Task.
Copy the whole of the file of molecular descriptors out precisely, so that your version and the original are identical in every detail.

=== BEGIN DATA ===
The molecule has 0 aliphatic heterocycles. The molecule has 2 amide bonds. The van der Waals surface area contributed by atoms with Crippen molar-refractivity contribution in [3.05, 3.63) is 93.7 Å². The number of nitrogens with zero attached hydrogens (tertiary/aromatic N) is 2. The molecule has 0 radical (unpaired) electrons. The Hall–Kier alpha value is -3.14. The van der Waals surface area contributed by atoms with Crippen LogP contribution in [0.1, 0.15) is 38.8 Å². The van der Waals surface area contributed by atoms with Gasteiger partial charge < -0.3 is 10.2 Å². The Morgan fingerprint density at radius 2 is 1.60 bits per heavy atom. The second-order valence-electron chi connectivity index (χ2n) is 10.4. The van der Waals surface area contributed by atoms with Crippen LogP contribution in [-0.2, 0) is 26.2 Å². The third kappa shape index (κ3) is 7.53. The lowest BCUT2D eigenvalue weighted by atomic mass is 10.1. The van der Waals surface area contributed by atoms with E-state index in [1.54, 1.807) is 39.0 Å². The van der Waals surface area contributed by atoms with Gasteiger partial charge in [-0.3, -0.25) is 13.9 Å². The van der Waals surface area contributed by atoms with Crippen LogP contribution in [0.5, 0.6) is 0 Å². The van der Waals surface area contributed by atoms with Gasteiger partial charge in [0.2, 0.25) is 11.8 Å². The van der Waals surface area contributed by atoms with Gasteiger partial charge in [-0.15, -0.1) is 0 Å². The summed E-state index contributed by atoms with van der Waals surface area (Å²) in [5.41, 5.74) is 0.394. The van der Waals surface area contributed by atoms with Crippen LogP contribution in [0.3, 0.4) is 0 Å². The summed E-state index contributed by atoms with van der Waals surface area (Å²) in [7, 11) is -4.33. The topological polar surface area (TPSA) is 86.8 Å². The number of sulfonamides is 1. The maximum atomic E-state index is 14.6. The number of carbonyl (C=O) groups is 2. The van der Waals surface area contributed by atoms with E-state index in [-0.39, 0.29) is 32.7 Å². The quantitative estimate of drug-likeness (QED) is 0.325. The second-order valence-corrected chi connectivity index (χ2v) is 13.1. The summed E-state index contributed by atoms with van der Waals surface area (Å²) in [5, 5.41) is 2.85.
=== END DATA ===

The molecule has 0 aliphatic heterocycles. The molecule has 2 amide bonds. The van der Waals surface area contributed by atoms with Crippen molar-refractivity contribution in [3.05, 3.63) is 93.7 Å². The number of nitrogens with zero attached hydrogens (tertiary/aromatic N) is 2. The molecule has 0 radical (unpaired) electrons. The Hall–Kier alpha value is -3.14. The van der Waals surface area contributed by atoms with Crippen LogP contribution in [0.1, 0.15) is 38.8 Å². The van der Waals surface area contributed by atoms with Gasteiger partial charge < -0.3 is 10.2 Å². The Morgan fingerprint density at radius 2 is 1.60 bits per heavy atom. The second-order valence-electron chi connectivity index (χ2n) is 10.4. The van der Waals surface area contributed by atoms with Crippen LogP contribution in [-0.2, 0) is 26.2 Å². The third kappa shape index (κ3) is 7.53. The lowest BCUT2D eigenvalue weighted by atomic mass is 10.1. The van der Waals surface area contributed by atoms with E-state index in [1.54, 1.807) is 39.0 Å². The van der Waals surface area contributed by atoms with Gasteiger partial charge in [-0.3, -0.25) is 13.9 Å². The van der Waals surface area contributed by atoms with Crippen LogP contribution in [0.5, 0.6) is 0 Å². The van der Waals surface area contributed by atoms with Gasteiger partial charge in [0.2, 0.25) is 11.8 Å². The van der Waals surface area contributed by atoms with Gasteiger partial charge in [-0.15, -0.1) is 0 Å². The summed E-state index contributed by atoms with van der Waals surface area (Å²) in [5.41, 5.74) is 0.394. The van der Waals surface area contributed by atoms with Crippen LogP contribution in [0.3, 0.4) is 0 Å². The summed E-state index contributed by atoms with van der Waals surface area (Å²) in [7, 11) is -4.33. The topological polar surface area (TPSA) is 86.8 Å². The number of sulfonamides is 1. The maximum atomic E-state index is 14.6. The number of carbonyl (C=O) groups is 2. The van der Waals surface area contributed by atoms with E-state index in [-0.39, 0.29) is 32.7 Å². The quantitative estimate of drug-likeness (QED) is 0.325. The second-order valence-corrected chi connectivity index (χ2v) is 13.1. The summed E-state index contributed by atoms with van der Waals surface area (Å²) in [5, 5.41) is 2.85.